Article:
“I’ll be honest, I tour the country for large parts of the year and I see cool bands everywhere,” McCord said. “But I feel like the concentration of cool bands in Lansing is higher than anywhere else, and I really don’t think it’s because I’m a hometown pride person. There are just a lot of cool weird things here.”

And with a surplus of cool, weird things to foster in Lansing, McCord said that GTG as an organization simply becomes whatever it needs to be to do its job.

“It’s like what do you want to do as a band,” McCord said. “If the band’s not going to play shows very much we’ll have a mostly digital release and a small run of CDs to have at the release party.”

Similarly, if a band intends on touring and playing out constantly, GTG puts out vinyl releases too.

“With the Plurals, we noticed on tour that bands who had a 7 inch or a 12 inch seemed like they were always selling them,” McCord said. “I was like, we can get in on this, right?” he laughed.

But pressing vinyl is expensive. While this might dissuade other independent labels, McCord only laughed and said, “no one gets rich off this stuff.” And besides, he said, “Records just look sweet. It’s cool to look at it and just to know your music is on it.”

GTG has evolved with the scene, picking up the slack where Lansing’s shortcomings wear even thinner.

“Around 2009, a lot of local venues closed so we started to do more house shows. All ages spaces and intimate venues for touring bands who might not get a lot of people out at Mac’s Bar are important,” said McCord, referring to the GTG House, the label’s headquarters and inclusive local venue.

GTG does the dirty work, too. That’s right, they book tours, a nightmarish process few bands attempt and even fewer succeed at.

“It’s really hard to make people give a shit about you if they don’t know who you are,” said Isaac Vander Schuur, front man in the Hat Madder and GTG engineer. “There’s definitely a lot that the label can provide as far as making sure your tours get booked and you’re not thrown to the wolves out on the road.”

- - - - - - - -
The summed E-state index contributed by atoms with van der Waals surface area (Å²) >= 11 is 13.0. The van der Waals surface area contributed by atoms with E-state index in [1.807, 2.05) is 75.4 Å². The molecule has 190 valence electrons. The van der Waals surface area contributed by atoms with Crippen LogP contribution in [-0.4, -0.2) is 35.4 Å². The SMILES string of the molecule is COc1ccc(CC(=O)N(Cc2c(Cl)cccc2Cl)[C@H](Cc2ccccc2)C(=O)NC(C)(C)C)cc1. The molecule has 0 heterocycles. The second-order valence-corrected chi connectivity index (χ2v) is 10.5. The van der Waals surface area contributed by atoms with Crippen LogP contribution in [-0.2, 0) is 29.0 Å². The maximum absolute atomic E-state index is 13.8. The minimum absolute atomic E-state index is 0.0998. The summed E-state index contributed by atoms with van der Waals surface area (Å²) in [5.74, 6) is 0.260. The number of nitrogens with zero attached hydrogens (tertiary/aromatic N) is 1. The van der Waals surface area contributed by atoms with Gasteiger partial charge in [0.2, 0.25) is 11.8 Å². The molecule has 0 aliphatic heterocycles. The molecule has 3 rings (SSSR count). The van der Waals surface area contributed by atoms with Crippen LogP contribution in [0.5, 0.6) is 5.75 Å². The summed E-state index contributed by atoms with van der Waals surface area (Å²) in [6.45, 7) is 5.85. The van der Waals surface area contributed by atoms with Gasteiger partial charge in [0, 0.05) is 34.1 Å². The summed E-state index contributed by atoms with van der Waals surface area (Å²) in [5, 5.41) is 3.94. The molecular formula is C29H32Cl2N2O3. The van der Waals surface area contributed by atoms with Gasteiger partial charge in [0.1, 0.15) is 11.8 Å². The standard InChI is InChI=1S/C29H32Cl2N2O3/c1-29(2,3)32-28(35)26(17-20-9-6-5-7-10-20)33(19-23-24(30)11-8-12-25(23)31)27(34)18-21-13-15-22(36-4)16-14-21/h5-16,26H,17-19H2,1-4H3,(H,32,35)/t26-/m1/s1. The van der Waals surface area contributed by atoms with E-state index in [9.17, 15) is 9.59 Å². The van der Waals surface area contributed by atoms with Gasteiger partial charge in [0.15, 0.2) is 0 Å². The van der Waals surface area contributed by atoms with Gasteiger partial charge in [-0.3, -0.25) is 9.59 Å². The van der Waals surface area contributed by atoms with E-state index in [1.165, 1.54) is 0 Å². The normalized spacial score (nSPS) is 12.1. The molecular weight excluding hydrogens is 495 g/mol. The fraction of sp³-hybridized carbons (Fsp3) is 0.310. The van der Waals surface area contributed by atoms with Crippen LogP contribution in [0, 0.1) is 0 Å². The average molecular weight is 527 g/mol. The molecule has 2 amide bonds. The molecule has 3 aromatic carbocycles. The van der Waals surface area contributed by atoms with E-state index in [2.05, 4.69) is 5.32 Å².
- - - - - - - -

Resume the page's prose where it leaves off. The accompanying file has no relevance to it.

GTG helped book the Hat Madder’s recent west coast tour, insuring Vander Shuur and his bandmates weren’t driving 2,000 miles just to play to a different empty room each night.

Sure, GTG Records can pack out a venue, make sure you not only survive on tour but thrive, all while manufacturing and distributing your record, but what about all the hopeless losers like me and you who aren’t in a band? What’s GTG doing for us besides eating up all the space on our Zunes?

“My goal is to show people there’s a lot of great music being made out there and that it’s still possible to have fun in America in the Trump Administration,” McCord said.

“It’s really important in times of discontent to have an outlet for expressing your frustrations and opening up communication with more people,” said McCord. “Shows with a positive energy are great ways to meet people and find more allies for your cause.”

And whatever your stance on safe spaces is, I’m sure we can all agree seeing a show without getting punched out or molested by some creep is preferable if not important.

“You get all these people in a room together and everybody just enjoys each other’s company, you can really tell,” said Vander Schuur. “When you play a show in front of a GTG audience you get an inspiring vibe back from them, even if you’re not having your best night. They still have your back front and center, waiting to see what you’re going to do next. That’s why I started playing music in the first place and that’s why I’m still doing it, because I’m a part of this label.”

Bermuda Snohawk 2017!

It’s here, the 12th annual holiday malaise soiree. Cheers!

Make sure to download for the full effect, hint hint 😉